For 75 years, Peony Park near 78th and Cass Streets was the place for Omahans to swim and have fun. The park closed after falling attendance and lagging business. Its rides were auctioned off on April 16, 1994. The area is now home to a grocery store and neighborhood.

The 35-room Scottish Baronial mansion, built in 1903 by George and Sarah Joslyn, includes a reception hall, music room, ballroom and library. Today the castle hosts more than 40 weddings a year, plus murder-mystery parties, literary readings, scotch tastings, anniversary parties, concerts, l…

Across the river, William D. Brown spotted a single tree holding the bank. Above it lay a lush plateau laced with ravines and backed by hills affording a nice view of the valley. Brown wasn't alone in thinking that this land opposite Council Bluffs would make a great town site. 

The Omaha tornado — now categorized by the National Weather Service as an F4 storm with 166- to 200-mph winds — was part of the most catastrophic outbreak of tornadoes in eastern Nebraska and western Iowa history.

Patrick D. Jones, an associate professor of history and ethnic studies at the University of Nebraska-Lincoln, will tell the story of the Omaha bus boycott and other moments in the city’s civil rights history during a lecture Thursday at the Nebraska History Museum in Lincoln.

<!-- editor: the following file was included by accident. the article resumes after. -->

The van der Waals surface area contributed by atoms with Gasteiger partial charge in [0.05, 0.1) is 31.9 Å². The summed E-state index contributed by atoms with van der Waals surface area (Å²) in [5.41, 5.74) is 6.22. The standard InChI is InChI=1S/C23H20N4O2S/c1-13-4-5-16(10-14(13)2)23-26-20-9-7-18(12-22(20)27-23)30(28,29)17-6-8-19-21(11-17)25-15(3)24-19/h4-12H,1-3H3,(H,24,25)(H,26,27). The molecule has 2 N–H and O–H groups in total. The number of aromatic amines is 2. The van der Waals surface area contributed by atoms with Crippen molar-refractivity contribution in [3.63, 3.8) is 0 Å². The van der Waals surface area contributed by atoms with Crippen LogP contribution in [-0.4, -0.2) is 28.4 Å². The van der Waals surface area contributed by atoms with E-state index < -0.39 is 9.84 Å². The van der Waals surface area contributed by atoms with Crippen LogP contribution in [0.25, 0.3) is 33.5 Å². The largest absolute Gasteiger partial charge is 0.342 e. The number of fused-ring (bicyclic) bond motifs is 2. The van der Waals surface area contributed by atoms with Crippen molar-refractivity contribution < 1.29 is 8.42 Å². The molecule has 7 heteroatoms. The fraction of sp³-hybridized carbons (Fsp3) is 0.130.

On Sept. 6, 1938, more than 15,000 people packed Omaha’s Union Station to watch the arrival of Spencer Tracy and Mickey Rooney, here for the premiere of their movie “Boys Town.” Now, almost 80 years later, the Durham Museum, housed in the former train station, is commemorating the premiere as part of its new exhibit “Let’s Go to Town for Boys Town: 100 Years of Saving Children, Healing Families,” which traces the history of Father Edward Flanagan’s famous children’s home.

Omaha's Union Station's current structure opened in 1931 on 10th Street south of downtown and has been designated a National Historic Landmark. The station was designed by Los Angeles architect Gilbert Stanley Underwood, then the Union Pacific Railroad’s corporate architect, and renowned des…

By December 1914, Louise Storz had been living in seclusion in Missouri for weeks. A month earlier, her ex-husband, Carl Hans Lody, had been killed by firing squad in the Tower of London for spying on the British navy for the Germans. As the hostilities of World War I dominated headlines in Europe, his public trial had become an international media sensation.